One more thing, the one thing that should nearly always stay when you sing that can be counterintuitive is the lifted upper lip. If you ever take a lesson with any great vocal coach they will really drill this into you...they will catch you lowering it the slightest bit and have you fix it immediately - because really, lowering that lip can cause a whole lot of problems - I've been there time and time again. I don't know the science behind it, but I just know, based on my experience, one of the most important things you can do if you are self-teaching yourself proper singing embouchure (mouth/tongue/jaw position) is do it in front of the mirror and make sure you show your upper teeth for all unrounded vowels (in other words pretty much everything except oo and sometimes oh). Because that's usually what a lot of the failing self-taught singers (myself back in the day) forget or misunderstand the importance of. Any self-taught singer that is thriving, chances are they are lifting their upper lip and showing the front teeth properly and consistently and that's a big reason they're doing decent on their own. Start paying attention to how many singers do it especially on high powerful stuff and you'll be blown away, shocked, flabbergasted how you missed out on how common it is. Honestly, it's that important. Sounds ridiculous that such a small positioning is so important, I know, it still does to me, but I just know it's a little singer's mouth position trick that works awesome and is in some ways, vital to any chance at proper technique, growing the voice, finding access to power and high notes, access to bright resonance, etc.

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What Phil said is dead on.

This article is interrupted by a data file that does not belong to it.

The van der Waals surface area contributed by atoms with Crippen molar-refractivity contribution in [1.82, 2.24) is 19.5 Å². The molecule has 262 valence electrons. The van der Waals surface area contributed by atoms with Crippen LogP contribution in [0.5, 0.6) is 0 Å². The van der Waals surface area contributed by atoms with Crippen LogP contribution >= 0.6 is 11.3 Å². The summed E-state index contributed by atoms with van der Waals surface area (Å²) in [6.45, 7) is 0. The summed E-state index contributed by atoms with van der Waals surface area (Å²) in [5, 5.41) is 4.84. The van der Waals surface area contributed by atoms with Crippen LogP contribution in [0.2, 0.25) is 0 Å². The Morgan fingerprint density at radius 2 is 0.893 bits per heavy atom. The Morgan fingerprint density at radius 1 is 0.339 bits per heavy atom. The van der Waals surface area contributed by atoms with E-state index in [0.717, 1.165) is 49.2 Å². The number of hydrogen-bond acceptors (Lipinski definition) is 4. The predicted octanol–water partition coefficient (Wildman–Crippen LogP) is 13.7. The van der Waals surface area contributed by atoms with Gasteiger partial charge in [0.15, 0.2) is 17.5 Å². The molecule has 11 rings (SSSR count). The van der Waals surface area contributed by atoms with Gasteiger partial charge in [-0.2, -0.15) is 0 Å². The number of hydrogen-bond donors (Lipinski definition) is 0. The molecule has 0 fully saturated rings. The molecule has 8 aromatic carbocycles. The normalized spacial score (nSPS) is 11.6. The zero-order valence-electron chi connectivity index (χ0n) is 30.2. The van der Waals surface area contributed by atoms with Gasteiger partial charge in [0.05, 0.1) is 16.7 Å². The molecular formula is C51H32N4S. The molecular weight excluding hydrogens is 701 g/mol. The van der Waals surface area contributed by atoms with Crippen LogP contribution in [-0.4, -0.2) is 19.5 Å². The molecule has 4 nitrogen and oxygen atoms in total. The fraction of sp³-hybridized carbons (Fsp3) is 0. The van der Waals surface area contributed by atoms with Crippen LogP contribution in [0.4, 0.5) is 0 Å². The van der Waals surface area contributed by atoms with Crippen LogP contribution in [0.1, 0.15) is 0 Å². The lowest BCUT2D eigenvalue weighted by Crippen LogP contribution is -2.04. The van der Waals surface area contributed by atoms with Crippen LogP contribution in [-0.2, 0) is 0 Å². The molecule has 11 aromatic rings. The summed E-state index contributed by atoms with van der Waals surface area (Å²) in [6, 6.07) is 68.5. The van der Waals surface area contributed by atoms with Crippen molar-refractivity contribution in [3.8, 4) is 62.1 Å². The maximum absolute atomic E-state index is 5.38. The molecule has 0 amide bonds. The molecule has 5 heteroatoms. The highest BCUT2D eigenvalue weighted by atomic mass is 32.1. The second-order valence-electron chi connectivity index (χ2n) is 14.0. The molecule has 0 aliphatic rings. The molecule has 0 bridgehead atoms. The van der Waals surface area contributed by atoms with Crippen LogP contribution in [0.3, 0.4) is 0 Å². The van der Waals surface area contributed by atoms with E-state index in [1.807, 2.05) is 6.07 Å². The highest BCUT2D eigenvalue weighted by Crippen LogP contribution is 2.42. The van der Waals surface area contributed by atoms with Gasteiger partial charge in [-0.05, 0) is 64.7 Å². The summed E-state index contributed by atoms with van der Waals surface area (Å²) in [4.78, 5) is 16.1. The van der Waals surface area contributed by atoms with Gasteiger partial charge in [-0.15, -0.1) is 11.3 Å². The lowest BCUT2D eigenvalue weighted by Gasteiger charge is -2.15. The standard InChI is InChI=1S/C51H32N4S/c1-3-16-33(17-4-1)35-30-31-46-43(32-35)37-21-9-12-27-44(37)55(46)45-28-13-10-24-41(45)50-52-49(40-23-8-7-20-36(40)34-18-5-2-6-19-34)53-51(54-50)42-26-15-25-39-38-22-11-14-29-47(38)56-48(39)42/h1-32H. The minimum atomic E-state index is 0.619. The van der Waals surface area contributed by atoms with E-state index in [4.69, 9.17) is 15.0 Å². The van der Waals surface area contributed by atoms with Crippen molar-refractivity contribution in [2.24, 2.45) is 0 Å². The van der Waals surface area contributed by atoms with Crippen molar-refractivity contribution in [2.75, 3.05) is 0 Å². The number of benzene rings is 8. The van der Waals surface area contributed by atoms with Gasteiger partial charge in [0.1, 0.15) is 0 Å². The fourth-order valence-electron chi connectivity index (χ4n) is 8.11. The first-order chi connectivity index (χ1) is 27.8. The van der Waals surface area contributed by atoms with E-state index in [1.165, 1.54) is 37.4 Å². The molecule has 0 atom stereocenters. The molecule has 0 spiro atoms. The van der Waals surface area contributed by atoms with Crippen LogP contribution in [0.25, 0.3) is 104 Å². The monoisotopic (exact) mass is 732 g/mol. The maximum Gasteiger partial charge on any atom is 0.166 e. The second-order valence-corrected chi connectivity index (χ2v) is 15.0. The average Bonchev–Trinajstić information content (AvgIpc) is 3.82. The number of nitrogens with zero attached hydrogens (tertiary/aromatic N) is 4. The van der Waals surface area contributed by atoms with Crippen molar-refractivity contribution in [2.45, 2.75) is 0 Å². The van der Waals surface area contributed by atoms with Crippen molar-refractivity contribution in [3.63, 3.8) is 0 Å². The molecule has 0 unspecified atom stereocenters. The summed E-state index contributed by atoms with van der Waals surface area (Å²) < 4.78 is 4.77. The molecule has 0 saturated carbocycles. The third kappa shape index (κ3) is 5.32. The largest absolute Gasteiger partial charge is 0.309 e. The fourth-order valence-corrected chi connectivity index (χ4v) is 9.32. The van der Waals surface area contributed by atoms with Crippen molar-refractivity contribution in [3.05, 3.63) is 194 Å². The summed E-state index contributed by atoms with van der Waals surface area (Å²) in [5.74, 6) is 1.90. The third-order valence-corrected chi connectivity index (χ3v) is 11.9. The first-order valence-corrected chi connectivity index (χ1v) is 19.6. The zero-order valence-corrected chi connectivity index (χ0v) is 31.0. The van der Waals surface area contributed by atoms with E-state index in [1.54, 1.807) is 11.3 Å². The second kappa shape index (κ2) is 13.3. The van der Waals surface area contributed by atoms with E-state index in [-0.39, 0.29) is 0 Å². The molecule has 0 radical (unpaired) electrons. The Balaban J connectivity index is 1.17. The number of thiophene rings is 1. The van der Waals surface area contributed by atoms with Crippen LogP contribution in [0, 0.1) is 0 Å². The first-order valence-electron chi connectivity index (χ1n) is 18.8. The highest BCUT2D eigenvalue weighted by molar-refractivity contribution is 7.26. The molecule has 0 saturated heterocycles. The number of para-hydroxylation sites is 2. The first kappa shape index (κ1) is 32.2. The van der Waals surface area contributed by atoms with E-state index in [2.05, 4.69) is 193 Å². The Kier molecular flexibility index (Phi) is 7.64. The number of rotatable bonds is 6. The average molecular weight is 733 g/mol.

To elaborate on the mouth position when you sing, well first of all if you train enough with it totally wide (and also do some closed vowel practice to work on getting constriction out of that cause it's usually the toughest mouth position to sing high with for anyone) that will all naturally translate over to singing. If you are finding you currently sing with the mouth too wide you might want to work more on your ee and oo vowels and focus on first making sure you can get through scales properly with extreme modifications (ee all the way to eh by dropping the jaw, oo all the way to oh again just by dropping the jaw only). Only because if you try the more subtle ones right away you'll probably choke like hell and get nowhere. But once you get those open ones down you try to gradually diminish those modifications (less jaw drop) until you are only modifying ee to a bit of an ih, and oo to a bit of an ouh (as in book) and once you get those subtle modifications down you should have no problems with your mouth position when you sing because you've training the most open and most closed positions and the middle stuff is always easier than those extremes.